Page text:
AP Basketball Writer
RALEIGH, N.C. (AP) -- North Carolina State is hoping Wes Moore can keep winning just as he did at Chattanooga.
The school announced Friday that Moore would take over its women's basketball program, which has reached the NCAA tournament just once in six years and hasn't had a winning record in Atlantic Coast Conference play in that span.
Moore spent the past 15 seasons at Chattanooga, guiding the Lady Mocs to the NCAA tournament nine times. This year's team tied a program record with 29 wins, including 19 straight with a run to the Southern Conference title before losing to Nebraska in the opening round of the NCAA's Norfolk Regional.
Moore also spent two seasons as a Wolfpack assistant under late Hall of Famer Kay Yow from 1993-95.
In a phone interview, Moore said the opportunity to return to Raleigh was too good to pass up along with family considerations -- his wife's family is from the eastern half of the state.
"It's going to be a great challenge but I'm excited about it," Moore said. "I think (athletic director) Debbie Yow's got a proven track record for having great success with athletic departments across the board, so I'm excited about having the opportunity to work with her and see what we can get done."
The coach, who turns 56 later this month, has 558 career wins in 24 seasons going back to stops at Division II Francis Marion and Division III Maryville College, and led both programs to the NCAA tournament.
That would make him the only coach to take schools to the NCAA tournament at all three levels, according to his bio at Chattanooga.
"He just wins, bottom line," N.C. State senior associate athletic director Michael Lipitz said. "He's passionate about it, he's passionate about N.C. State and he's got a plan for how to build the program back to the top of the league."
The school hasn't released contract terms for Moore since it's still pending approval by the school's board of trustees. The school will hold a news conference to introduce Moore on Monday.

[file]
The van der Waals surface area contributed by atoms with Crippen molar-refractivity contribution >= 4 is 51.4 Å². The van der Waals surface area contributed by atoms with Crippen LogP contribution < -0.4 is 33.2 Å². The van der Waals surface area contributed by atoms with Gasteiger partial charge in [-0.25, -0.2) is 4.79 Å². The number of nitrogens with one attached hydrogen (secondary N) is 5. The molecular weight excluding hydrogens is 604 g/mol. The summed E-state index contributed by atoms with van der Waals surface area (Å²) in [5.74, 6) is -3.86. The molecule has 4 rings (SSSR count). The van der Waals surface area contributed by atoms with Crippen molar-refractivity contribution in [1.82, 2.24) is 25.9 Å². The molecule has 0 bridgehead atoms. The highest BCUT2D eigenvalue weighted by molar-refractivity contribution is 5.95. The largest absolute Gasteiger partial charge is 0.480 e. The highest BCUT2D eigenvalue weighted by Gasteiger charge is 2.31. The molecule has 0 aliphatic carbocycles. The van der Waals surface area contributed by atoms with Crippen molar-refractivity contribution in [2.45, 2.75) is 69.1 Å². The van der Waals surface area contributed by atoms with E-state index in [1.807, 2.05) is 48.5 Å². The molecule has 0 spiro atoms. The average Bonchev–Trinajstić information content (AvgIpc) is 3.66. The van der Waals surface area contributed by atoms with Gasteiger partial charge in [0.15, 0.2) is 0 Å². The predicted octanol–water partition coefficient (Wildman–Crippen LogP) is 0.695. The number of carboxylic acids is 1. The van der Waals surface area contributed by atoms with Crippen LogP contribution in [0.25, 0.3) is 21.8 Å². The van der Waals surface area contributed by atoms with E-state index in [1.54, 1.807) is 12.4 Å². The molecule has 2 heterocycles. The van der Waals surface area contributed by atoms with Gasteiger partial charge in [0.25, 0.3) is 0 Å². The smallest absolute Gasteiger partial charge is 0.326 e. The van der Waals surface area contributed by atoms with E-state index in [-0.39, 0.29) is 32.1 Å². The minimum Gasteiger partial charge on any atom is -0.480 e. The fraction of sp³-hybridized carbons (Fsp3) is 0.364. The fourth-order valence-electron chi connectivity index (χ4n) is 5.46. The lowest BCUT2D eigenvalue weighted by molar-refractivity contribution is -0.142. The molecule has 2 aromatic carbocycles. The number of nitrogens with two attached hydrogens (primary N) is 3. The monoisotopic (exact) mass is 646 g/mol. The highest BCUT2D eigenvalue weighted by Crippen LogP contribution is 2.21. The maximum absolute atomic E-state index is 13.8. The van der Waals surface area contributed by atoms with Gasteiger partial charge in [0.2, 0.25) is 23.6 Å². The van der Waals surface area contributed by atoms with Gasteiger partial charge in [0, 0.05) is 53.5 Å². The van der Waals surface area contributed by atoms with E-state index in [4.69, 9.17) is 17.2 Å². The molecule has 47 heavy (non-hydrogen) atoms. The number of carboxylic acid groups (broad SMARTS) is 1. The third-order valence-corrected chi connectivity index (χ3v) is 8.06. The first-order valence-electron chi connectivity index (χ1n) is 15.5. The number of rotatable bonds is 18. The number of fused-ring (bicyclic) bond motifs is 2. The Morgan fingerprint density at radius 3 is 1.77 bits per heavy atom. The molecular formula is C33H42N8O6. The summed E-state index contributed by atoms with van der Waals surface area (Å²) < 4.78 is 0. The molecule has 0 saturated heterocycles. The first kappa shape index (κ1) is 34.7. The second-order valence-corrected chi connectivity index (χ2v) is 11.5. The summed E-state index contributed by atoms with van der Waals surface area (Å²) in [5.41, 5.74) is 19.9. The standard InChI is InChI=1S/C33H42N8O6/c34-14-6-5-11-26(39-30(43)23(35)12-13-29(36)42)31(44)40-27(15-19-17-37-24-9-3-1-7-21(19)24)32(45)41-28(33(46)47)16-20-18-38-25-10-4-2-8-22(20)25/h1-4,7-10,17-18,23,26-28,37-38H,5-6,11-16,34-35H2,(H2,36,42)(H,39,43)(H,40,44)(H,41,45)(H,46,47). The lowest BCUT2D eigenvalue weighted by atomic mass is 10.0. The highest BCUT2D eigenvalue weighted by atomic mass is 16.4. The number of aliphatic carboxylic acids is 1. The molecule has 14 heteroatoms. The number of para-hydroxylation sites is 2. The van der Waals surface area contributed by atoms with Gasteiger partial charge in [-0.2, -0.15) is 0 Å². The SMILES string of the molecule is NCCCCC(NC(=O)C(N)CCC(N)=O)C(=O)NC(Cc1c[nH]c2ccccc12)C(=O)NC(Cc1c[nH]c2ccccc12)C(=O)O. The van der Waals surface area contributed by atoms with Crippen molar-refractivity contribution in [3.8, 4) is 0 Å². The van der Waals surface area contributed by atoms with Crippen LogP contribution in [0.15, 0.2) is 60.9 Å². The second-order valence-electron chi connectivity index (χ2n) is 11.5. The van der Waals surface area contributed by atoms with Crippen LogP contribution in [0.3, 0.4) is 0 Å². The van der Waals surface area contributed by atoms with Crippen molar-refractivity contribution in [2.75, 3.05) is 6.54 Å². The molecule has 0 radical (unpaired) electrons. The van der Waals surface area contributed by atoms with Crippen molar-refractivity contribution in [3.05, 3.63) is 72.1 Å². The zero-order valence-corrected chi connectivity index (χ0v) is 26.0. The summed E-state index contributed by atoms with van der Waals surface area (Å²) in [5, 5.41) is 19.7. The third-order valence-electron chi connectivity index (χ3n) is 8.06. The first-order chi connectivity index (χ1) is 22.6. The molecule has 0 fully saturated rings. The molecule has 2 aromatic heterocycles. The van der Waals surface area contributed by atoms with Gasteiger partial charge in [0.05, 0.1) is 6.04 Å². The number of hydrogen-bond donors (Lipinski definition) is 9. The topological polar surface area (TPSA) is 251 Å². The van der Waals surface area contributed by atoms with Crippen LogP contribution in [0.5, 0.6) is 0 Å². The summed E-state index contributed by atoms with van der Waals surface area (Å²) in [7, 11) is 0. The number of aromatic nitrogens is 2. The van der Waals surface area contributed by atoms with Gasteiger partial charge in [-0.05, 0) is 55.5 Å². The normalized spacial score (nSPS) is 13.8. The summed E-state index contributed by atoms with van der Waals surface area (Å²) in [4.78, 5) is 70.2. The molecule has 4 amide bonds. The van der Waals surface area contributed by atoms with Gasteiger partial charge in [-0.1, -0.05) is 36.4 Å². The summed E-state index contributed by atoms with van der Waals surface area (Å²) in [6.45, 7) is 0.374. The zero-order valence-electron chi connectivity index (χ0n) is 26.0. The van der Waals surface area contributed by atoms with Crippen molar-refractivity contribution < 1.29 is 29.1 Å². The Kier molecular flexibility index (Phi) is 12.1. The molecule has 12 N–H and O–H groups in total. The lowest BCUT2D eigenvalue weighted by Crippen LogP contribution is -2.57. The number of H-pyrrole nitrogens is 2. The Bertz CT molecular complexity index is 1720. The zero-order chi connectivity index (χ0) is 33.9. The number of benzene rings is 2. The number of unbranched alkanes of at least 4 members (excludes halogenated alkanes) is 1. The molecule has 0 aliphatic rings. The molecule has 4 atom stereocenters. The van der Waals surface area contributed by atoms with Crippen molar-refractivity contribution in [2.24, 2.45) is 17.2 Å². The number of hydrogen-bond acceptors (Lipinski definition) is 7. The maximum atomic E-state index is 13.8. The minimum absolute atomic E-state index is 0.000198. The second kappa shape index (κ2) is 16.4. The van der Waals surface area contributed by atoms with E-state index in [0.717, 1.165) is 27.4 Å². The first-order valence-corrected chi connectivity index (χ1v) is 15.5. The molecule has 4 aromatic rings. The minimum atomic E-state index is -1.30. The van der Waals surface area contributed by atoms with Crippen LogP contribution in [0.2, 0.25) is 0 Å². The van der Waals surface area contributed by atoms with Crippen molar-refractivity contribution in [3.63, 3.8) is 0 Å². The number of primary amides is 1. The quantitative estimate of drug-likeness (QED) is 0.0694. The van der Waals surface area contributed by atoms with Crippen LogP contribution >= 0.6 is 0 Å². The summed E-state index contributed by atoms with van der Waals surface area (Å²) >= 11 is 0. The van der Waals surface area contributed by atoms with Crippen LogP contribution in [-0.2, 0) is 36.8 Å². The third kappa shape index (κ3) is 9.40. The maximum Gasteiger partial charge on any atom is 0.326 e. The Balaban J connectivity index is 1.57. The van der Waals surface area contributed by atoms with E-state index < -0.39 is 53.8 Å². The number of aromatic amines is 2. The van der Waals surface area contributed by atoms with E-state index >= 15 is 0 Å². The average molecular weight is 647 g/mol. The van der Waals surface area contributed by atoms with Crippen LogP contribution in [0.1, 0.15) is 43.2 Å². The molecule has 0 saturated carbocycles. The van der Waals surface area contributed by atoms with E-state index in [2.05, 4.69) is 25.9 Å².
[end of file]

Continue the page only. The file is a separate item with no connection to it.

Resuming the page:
Moore replaces Kellie Harper, who was fired last week after four seasons. Coincidentally, Harper spent three years as an assistant to Moore at Chattanooga before becoming head coach at Western Carolina.
Moore was a finalist when N.C. State hired Harper in 2009.
He took the same job at East Carolina in 2010 only to change his mind and stay at Chattanooga. Now he's taking over a tradition-rich program trying to re-establish itself in a league now controlled by Duke, Maryland and North Carolina -- with national power Notre Dame joining next season.
"I'll be honest: the people at East Carolina were great to me ... but it wasn't quite the same situation obviously as going to N.C. State," Moore said. "N.C. State is a dream situation. I'm humbled by it, I feel a lot of pride because I've been there working with Kay Yow, so I know what N.C. State's about. I get it."
Moore won 12 regular-season and nine tournament titles in the Southern Conference and was also a six-time league coach of the year.
N.C. State fired Harper last week after the former Tennessee player under Pat Summitt went just 50-50 in the past three seasons, including 16-32 in league play. Harper was the successor to Yow, who died in 2009 after a long fight with cancer.
Harper's first team went 20-14, made a surprise run to the ACC tournament final and reached the NCAAs in 2010. But that season ended up being the high point, with the Wolfpack (17-17) ending this year in the second round of the WNIT.
Moore will be just the fourth coach in the Wolfpack program's history.
Chattanooga interim athletic director Laura Herron said the school knew it was a matter of time before another school hired Moore.
"He has a great ability to recruit really good student-athletes, great students, great people who can play basketball," she said. "He demands a lot of them. They love playing for him. I'm just really surprised we were able to keep him as long as we did because he is that good."
Chattanooga now must hire a men's and women's basketball coach -- men's coach John Shulman was fired last month -- and is also going through transitions at athletic director and chancellor.
AP Sports Writer Steve Megargee in Knoxville, Tenn., contributed to this report.
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